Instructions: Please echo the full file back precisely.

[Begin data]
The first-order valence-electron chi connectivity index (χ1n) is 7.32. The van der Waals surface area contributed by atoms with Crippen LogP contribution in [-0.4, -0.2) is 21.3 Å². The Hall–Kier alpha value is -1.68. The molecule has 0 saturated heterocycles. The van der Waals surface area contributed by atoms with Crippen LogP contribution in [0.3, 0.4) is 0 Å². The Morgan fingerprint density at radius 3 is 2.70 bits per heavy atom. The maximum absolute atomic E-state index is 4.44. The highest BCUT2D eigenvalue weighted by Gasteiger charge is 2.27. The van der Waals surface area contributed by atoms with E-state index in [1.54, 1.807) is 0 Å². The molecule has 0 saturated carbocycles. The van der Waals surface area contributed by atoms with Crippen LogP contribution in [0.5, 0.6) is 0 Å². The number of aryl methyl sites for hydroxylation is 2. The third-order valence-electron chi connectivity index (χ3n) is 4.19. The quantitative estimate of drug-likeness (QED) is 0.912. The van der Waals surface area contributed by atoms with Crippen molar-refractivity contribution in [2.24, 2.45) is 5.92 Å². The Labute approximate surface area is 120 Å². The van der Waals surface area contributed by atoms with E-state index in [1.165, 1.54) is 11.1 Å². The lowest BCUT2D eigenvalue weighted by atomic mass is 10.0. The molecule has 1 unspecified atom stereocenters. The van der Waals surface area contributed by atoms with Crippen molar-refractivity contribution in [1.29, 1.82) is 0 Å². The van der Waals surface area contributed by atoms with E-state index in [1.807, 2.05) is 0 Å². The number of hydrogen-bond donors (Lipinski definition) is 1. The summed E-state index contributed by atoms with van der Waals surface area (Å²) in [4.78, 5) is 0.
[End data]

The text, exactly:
The first-order valence-electron chi connectivity index (χ1n) is 7.32. The van der Waals surface area contributed by atoms with Crippen LogP contribution in [-0.4, -0.2) is 21.3 Å². The Hall–Kier alpha value is -1.68. The molecule has 0 saturated heterocycles. The van der Waals surface area contributed by atoms with Crippen LogP contribution in [0.3, 0.4) is 0 Å². The Morgan fingerprint density at radius 3 is 2.70 bits per heavy atom. The maximum absolute atomic E-state index is 4.44. The highest BCUT2D eigenvalue weighted by Gasteiger charge is 2.27. The van der Waals surface area contributed by atoms with E-state index in [1.54, 1.807) is 0 Å². The molecule has 0 saturated carbocycles. The van der Waals surface area contributed by atoms with Crippen LogP contribution in [0.5, 0.6) is 0 Å². The number of aryl methyl sites for hydroxylation is 2. The third-order valence-electron chi connectivity index (χ3n) is 4.19. The quantitative estimate of drug-likeness (QED) is 0.912. The van der Waals surface area contributed by atoms with Crippen molar-refractivity contribution in [2.24, 2.45) is 5.92 Å². The Labute approximate surface area is 120 Å². The van der Waals surface area contributed by atoms with E-state index in [1.165, 1.54) is 11.1 Å². The lowest BCUT2D eigenvalue weighted by atomic mass is 10.0. The molecule has 1 unspecified atom stereocenters. The van der Waals surface area contributed by atoms with Crippen molar-refractivity contribution in [1.29, 1.82) is 0 Å². The van der Waals surface area contributed by atoms with E-state index in [1.807, 2.05) is 0 Å². The number of hydrogen-bond donors (Lipinski definition) is 1. The summed E-state index contributed by atoms with van der Waals surface area (Å²) in [4.78, 5) is 0.